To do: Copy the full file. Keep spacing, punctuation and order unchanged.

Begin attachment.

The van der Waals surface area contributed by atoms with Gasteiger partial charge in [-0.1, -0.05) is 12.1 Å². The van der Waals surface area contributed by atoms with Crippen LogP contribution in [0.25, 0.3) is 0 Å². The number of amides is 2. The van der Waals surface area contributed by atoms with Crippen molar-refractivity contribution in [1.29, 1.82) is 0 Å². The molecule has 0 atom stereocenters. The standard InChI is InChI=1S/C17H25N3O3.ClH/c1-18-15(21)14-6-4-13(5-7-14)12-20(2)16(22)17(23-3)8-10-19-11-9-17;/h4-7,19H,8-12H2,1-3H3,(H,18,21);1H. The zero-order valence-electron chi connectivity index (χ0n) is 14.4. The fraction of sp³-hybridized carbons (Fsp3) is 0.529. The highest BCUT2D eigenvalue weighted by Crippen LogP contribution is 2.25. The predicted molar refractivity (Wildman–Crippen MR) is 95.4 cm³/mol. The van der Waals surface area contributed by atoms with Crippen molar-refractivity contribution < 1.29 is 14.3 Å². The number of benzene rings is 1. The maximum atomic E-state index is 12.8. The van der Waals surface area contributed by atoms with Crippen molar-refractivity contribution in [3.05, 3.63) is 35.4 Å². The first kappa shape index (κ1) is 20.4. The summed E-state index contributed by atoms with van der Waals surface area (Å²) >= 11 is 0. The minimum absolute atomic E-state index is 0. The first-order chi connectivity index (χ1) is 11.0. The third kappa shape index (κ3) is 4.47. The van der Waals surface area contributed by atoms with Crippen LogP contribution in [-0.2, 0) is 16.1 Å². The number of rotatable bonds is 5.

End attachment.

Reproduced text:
The van der Waals surface area contributed by atoms with Gasteiger partial charge in [-0.1, -0.05) is 12.1 Å². The van der Waals surface area contributed by atoms with Crippen LogP contribution in [0.25, 0.3) is 0 Å². The number of amides is 2. The van der Waals surface area contributed by atoms with Crippen molar-refractivity contribution in [1.29, 1.82) is 0 Å². The molecule has 0 atom stereocenters. The standard InChI is InChI=1S/C17H25N3O3.ClH/c1-18-15(21)14-6-4-13(5-7-14)12-20(2)16(22)17(23-3)8-10-19-11-9-17;/h4-7,19H,8-12H2,1-3H3,(H,18,21);1H. The zero-order valence-electron chi connectivity index (χ0n) is 14.4. The fraction of sp³-hybridized carbons (Fsp3) is 0.529. The highest BCUT2D eigenvalue weighted by Crippen LogP contribution is 2.25. The predicted molar refractivity (Wildman–Crippen MR) is 95.4 cm³/mol. The van der Waals surface area contributed by atoms with Crippen molar-refractivity contribution < 1.29 is 14.3 Å². The number of benzene rings is 1. The maximum atomic E-state index is 12.8. The van der Waals surface area contributed by atoms with Crippen molar-refractivity contribution in [3.05, 3.63) is 35.4 Å². The first kappa shape index (κ1) is 20.4. The summed E-state index contributed by atoms with van der Waals surface area (Å²) >= 11 is 0. The minimum absolute atomic E-state index is 0. The first-order chi connectivity index (χ1) is 11.0. The third kappa shape index (κ3) is 4.47. The van der Waals surface area contributed by atoms with Crippen LogP contribution in [-0.2, 0) is 16.1 Å². The number of rotatable bonds is 5.